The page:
Different blood disorders, immune deficiencies, and even some cancers; that’s what cord blood can treat, and even cure in many cases. For real! What is cord blood, though, you ask?
Cord blood is the remaining blood in the placenta, and the umbilical cord after a baby is delivered. This leftover blood, which is, more often than not, discarded, contains the precious Hematopoietic Stem Cells (HSCs).
With the ability to turn into any kind of blood cell (white, red, and platelets), HSCs provide an excellent treatment for various diseases, including different types of leukemia, aplastic amenia and other immune deficiencies and metabolic disorders. Besides HSCs, though, cord blood also contains other stem cells, which again come in handy to treat many medical conditions.
Who Should Save Cord Blood?
Honestly, every expectant, conceiving, or planning parent should consider saving their baby’s cord blood and not let it be discarded. The case, however, gets stronger if blood-forming disorders or the diseases discussed earlier run in the family.
It would be imprudent, then, to let, at least, a viable option to treat such potential conditions go to waste.
How is Cord Blood Collected?
The procedure to collect cord blood is simple enough for your doctor and painless for the birthing parent and the baby. If instructed to save that blood, the doctor will isolate a section of the birth cord first and then cut it to free the baby and the mother.
The blood is then collected from that isolated part through a needle, tested, and sent for desired storage option. Often, the cord blood bank may request for mother’s blood too, which is absolutely normal.
Cord Blood Bank: Public or Private?
If you plan on collecting and saving your baby’s cord blood, you have two options:
- Store it in a private cord bank
- Donate it to a public one
For option one, you can select any private cord bank of your choice and have it stored there till you or anyone in the family may need it. This, of course, comes for a charge, and you can select a bank that suits your financial preferences. Besides financials, though, you can consider a bank’s accreditations and overall standards to make your decision.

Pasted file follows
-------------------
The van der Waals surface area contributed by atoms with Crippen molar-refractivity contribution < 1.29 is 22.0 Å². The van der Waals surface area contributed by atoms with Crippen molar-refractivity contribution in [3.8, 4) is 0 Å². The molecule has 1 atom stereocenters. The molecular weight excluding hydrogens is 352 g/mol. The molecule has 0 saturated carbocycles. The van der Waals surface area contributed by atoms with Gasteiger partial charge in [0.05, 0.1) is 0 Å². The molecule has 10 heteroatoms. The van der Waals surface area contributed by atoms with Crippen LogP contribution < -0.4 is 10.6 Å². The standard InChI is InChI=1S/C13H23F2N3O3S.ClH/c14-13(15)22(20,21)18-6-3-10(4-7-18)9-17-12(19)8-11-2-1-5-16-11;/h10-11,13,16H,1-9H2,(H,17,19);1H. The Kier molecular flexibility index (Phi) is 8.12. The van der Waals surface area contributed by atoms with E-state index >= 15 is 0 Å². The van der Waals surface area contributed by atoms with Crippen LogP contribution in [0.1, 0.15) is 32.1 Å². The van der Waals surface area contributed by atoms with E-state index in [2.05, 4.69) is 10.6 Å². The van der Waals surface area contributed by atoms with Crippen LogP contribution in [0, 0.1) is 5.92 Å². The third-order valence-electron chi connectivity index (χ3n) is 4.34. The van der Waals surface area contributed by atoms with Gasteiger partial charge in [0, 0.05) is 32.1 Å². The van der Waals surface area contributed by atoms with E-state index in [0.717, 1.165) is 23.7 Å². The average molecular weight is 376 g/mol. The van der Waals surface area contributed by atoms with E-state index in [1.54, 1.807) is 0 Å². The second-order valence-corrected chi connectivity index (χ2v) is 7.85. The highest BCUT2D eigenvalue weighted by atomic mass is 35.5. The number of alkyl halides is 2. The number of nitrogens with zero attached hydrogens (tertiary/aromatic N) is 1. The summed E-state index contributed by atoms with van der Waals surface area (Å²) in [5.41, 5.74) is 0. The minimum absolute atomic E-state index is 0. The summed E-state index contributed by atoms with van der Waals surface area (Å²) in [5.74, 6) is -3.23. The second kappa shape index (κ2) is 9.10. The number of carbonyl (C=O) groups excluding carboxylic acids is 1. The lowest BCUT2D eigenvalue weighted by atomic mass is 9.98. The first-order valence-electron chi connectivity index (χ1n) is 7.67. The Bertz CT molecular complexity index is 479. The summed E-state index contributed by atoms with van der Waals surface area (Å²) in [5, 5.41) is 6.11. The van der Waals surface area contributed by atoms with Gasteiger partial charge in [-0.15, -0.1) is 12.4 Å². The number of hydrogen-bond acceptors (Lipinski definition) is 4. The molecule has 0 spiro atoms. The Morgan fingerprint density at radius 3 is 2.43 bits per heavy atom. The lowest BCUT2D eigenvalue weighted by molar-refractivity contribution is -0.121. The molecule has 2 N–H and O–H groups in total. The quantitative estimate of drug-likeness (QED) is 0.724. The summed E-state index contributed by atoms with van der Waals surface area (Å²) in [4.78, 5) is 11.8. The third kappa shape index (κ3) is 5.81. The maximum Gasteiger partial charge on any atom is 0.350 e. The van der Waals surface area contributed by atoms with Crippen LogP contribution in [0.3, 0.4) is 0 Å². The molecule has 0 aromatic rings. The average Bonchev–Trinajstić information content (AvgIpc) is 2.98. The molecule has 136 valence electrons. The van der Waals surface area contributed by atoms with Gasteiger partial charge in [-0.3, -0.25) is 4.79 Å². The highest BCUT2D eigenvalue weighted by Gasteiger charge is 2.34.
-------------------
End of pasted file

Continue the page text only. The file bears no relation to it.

Alternately, you have the option to donate your baby’s cord blood to a public cord bank. This comes without any charge, but of course, the blood is not reserved for your needs, but to treat others suffering from conditions it can treat.
The fact is that cord blood is, after all, used to treat rare diseases. Therefore, the chances of you ever needing it are pretty slim. Hence, it is better to donate it and put it to good use. However, if you belong to a family with a history of such rare blood disorders, it does make sense to have it reserved for yourself.
Having said that, please bear in mind that cord blood is nothing magical and definitely not a cure-all phenomenon. So, if anyone claims they can treat with it the conditions other than the ones that fall in the categories discussed here, be prudent. It can, however, treat people other than the baby it originally belonged to, and so, can save a lot of precious lives.
The decision is yours. Hope you make a wise one. And for your healthcare needs, give Annie’s Place a call. We deal in home health and personal support.